As the year 2020 has officially drawn to a close, the measure of the COVID-19 pandemic’s toll on health care workers has been nothing short of devastating and far higher than reported by the US Centers for Disease Control and Prevention (CDC). According to the most recent analysis published on December 23 by the Guardian and Kaiser Health News (KHN), more than 2,900 US-based health care workers have died from their infections since March. Many of these infections are directly attributable to insufficient personal protective equipment (PPE) and hazardous working conditions such as long hours and high patient loads.
A December 10 report by the National Academies of Sciences, Engineering, and Medicine addressed to the assistant secretary for preparedness and response at the Department of Health Human Servies, Dr. Robert Kadlec, titled “Rapid Expert Consultation on Understanding Causes of Health Care Worker Deaths Due to COVID-19 Pandemic ,” notes that “the COVID-19 pandemic has created both acute and chronic stresses on the health care system and the health care personnel nationwide. At present, the nation lacks a uniform system to collect, collate, and report illnesses and deaths among health care workers due to COVID-19.”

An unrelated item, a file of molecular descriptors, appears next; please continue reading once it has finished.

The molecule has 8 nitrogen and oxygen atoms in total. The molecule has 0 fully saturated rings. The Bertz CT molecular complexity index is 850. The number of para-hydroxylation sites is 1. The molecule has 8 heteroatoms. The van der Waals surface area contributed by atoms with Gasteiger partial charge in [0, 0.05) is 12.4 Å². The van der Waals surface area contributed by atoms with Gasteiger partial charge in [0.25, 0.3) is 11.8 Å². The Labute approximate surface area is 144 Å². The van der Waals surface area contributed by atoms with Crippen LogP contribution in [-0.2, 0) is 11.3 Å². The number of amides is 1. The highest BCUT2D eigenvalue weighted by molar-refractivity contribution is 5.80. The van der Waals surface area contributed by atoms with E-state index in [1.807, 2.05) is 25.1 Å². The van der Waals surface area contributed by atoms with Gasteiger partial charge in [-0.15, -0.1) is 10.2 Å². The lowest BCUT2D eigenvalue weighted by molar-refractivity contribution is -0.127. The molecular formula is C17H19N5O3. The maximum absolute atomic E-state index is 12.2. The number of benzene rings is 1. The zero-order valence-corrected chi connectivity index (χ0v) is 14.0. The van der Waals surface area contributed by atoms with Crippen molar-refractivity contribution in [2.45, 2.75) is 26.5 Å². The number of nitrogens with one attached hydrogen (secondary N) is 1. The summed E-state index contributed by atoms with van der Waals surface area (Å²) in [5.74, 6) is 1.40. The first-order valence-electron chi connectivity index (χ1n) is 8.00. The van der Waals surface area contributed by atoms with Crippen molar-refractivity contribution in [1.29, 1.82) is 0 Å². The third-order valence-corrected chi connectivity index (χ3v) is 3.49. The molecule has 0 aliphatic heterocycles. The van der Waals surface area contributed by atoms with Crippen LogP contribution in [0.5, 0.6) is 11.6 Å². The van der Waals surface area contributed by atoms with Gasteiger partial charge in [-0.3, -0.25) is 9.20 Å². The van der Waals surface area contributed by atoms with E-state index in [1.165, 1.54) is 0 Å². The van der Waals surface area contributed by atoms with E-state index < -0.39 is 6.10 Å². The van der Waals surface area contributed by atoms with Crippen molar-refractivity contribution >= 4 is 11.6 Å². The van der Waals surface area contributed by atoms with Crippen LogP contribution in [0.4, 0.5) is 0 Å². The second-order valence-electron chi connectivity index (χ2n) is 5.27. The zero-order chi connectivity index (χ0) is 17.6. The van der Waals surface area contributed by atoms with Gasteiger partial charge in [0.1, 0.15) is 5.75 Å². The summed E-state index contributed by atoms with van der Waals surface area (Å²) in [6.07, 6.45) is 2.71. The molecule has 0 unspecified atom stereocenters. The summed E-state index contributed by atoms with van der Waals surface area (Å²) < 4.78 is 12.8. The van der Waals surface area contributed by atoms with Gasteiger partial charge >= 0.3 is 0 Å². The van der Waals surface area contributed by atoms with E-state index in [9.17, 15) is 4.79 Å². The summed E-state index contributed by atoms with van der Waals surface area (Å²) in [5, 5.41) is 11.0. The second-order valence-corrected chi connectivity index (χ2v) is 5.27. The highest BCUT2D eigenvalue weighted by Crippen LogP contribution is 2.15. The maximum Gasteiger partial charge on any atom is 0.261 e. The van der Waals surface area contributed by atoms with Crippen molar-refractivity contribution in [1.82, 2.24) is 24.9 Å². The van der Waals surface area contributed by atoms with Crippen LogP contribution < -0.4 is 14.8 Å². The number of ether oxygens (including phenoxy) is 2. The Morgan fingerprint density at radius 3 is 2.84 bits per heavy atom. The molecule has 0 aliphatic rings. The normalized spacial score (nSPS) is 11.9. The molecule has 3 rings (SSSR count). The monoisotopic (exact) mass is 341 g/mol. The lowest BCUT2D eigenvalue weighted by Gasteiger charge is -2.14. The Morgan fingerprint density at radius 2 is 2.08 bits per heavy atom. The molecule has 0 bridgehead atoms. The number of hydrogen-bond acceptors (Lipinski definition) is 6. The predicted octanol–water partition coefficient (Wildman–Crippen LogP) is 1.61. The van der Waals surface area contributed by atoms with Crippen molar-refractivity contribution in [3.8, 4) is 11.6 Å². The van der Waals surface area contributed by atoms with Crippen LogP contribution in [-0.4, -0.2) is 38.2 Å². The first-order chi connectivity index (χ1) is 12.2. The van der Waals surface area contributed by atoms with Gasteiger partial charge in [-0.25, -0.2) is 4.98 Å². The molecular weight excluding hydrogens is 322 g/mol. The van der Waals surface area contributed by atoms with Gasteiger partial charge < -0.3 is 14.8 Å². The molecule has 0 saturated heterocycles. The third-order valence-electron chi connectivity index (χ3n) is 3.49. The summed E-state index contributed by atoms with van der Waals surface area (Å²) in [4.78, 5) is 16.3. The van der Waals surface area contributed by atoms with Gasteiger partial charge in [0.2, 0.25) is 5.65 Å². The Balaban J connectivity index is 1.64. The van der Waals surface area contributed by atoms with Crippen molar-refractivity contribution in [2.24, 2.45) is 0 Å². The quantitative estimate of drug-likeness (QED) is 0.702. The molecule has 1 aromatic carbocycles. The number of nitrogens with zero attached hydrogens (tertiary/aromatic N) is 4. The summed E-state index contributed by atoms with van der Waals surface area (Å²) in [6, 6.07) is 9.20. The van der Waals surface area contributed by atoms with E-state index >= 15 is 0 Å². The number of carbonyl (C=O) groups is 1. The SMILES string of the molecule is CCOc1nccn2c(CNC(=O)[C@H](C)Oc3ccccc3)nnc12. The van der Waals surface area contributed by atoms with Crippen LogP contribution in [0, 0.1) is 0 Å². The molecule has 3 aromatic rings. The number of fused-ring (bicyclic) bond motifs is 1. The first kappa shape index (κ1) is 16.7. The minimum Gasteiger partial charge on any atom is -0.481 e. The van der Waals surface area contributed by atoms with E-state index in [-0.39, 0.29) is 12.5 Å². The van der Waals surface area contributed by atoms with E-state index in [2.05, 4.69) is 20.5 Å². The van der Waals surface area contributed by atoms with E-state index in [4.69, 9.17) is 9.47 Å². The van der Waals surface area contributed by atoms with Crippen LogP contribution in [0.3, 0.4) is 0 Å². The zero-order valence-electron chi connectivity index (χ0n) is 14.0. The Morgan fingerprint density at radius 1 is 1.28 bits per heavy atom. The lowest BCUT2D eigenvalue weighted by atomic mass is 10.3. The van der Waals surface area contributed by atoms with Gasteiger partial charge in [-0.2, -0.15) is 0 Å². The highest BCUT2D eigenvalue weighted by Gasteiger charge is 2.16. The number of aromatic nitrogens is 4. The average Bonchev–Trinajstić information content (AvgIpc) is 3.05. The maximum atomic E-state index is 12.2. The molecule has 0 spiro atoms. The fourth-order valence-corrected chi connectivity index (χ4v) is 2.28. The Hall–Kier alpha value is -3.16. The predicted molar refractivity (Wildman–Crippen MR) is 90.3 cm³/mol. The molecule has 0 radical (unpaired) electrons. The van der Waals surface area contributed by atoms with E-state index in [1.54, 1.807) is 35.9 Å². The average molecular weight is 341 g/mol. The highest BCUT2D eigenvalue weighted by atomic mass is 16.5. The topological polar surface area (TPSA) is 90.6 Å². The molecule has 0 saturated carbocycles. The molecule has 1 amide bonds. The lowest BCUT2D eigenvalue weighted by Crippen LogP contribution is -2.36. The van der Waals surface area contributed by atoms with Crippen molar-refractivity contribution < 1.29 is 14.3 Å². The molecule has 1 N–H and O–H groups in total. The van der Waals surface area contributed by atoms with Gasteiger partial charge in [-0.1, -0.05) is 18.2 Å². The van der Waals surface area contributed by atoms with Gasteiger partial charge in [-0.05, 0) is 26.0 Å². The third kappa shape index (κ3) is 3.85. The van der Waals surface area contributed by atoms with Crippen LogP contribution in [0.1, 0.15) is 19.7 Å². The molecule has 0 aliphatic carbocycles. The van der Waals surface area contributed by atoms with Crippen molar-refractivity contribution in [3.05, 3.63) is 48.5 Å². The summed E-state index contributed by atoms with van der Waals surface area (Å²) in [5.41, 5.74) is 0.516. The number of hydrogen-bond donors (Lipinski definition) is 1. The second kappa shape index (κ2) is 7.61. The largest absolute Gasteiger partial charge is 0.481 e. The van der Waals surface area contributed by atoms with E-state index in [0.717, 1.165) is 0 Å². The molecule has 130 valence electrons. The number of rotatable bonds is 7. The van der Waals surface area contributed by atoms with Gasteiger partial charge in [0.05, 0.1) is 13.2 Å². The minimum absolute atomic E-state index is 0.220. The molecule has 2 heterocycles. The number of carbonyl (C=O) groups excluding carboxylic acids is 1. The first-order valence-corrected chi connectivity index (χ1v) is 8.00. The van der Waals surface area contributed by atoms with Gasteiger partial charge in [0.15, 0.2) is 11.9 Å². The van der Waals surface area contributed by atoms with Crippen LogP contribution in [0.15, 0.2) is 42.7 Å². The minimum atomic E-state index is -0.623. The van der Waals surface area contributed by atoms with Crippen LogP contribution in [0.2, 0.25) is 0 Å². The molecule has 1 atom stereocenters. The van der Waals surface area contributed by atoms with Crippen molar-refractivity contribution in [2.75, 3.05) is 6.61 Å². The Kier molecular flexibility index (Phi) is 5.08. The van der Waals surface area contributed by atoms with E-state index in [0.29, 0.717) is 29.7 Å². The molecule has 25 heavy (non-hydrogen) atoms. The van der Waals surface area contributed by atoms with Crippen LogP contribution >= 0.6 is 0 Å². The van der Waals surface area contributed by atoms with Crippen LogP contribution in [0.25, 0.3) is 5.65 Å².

They continue, “Evidence suggests that COVID-19 infection is more prevalent among health care workers who lack appropriate PPE [personal protective equipment] or in work settings without a universal mask mandate. Whether an individual health care worker’s infection originated in the workplace or the community may be uncertain. Only a few studies report on efforts to improve the health and well-being of health care workers during the COVID-19 pandemic.”